The book of Ezra tells us how God’s Old Testament people came home from their 70-year captivity in Babylon.  They return home to rebuild the temple at Jerusalem. Foundations are laid.  Hymns are sung.  There are shouts of joy mingled with tears over why all this was necessary in the first place.

But now some years went by.  People got busy with other things.  Plowing their fields.  Building their houses.  Paving the streets.  Making money.  It was good to be home again, free again, feeling some sort of “normal” again.  

Between family get-togethers and sprucing up their new houses, they hardly noticed.  There was no current crisis to get their attention.  You know…God’s house…the temple…weeds were growing around the foundation…they just never got back to it…the very center of their worship which pointed ahead to Him who would tabernacle among us…the temple where God promised to meet with them…unfinished…really!?

Through the prophet Haggai, the Lord recites the people’s excuses:  “These people say, ‘The time has not yet come for the Lord’s house to be built.’ ”

“Oh, really?” says the Lord.  “Is it a time for you yourselves to be living in your paneled houses, while this house remains a ruin?  Do you think I do not see how you spend most of what I have loaned you on yourselves, on your creature comforts?  Do you think I do not hear those little comments about how you “owe it” to yourself to live in homes your grandparents could not have imagined, how you “talk poor” while buying the latest toys – while any old shack or no shack at all is good enough for the God of your salvation?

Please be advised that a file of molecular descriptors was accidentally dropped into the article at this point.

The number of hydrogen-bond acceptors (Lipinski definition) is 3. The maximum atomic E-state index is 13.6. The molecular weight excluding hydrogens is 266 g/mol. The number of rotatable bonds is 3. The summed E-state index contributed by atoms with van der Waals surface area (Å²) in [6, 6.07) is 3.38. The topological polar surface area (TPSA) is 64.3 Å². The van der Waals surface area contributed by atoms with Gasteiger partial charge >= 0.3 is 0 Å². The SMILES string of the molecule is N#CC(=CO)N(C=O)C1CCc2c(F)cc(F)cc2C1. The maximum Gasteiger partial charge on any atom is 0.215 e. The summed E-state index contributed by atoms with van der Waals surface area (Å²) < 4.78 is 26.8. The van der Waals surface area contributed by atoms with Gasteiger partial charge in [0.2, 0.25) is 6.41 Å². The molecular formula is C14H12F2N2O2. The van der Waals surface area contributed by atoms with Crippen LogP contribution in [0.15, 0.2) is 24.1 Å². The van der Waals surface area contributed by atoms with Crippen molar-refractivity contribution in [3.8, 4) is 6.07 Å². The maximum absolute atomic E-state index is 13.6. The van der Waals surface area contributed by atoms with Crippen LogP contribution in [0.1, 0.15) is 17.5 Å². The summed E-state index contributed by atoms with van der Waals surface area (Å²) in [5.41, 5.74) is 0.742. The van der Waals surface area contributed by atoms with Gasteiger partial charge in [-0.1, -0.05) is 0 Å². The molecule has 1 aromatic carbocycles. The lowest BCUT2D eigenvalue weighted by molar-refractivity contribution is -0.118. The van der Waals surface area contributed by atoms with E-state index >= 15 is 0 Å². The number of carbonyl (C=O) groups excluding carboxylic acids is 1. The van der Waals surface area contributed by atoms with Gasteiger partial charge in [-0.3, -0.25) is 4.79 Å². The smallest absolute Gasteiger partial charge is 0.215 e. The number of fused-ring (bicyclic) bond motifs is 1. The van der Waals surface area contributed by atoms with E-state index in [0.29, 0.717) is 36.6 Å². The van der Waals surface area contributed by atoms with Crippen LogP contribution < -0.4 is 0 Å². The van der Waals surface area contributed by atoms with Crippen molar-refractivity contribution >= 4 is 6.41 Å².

“My child, I know you can’t put water in the gas tank or rocks in the refrigerator.  I know you need to eat, stay warm, care for your family, pay your taxes.  I know what it is to shiver in the night air of a stable, to feel the rumbling of My stomach in the wilderness, to bear the loneliness of Gethsemane and the thirst of the cross.    My child, you plant much and harvest little.  You eat, but never have enough.  You drink but it does not satisfy your real thirst.  Your clothes don’t keep you warm.  You cash your paycheck and your purse has holes in it!”

God has given us only one thing, truly for keeps and forever.  He has given us the one Gift that cost Him a broken heart and a miserable death.  He has given us Himself, carried our sorrows to a cross, gone to the grave and come back again to say:  “I am with you always.”  To Him alone we can truly say:  “Thou art mine!”  “Jesus, Priceless Treasure!”

In the Gospels Jesus says:  “Give to Caesar what is Caesar’s, and to God what is God’s.”  We are all quite acquainted with “rendering to Caesar” every April 15th.   But it is also our joy and privilege to give to God what is God’s.  We shall never out-give Him.  Yet only those who believe this discover it is so.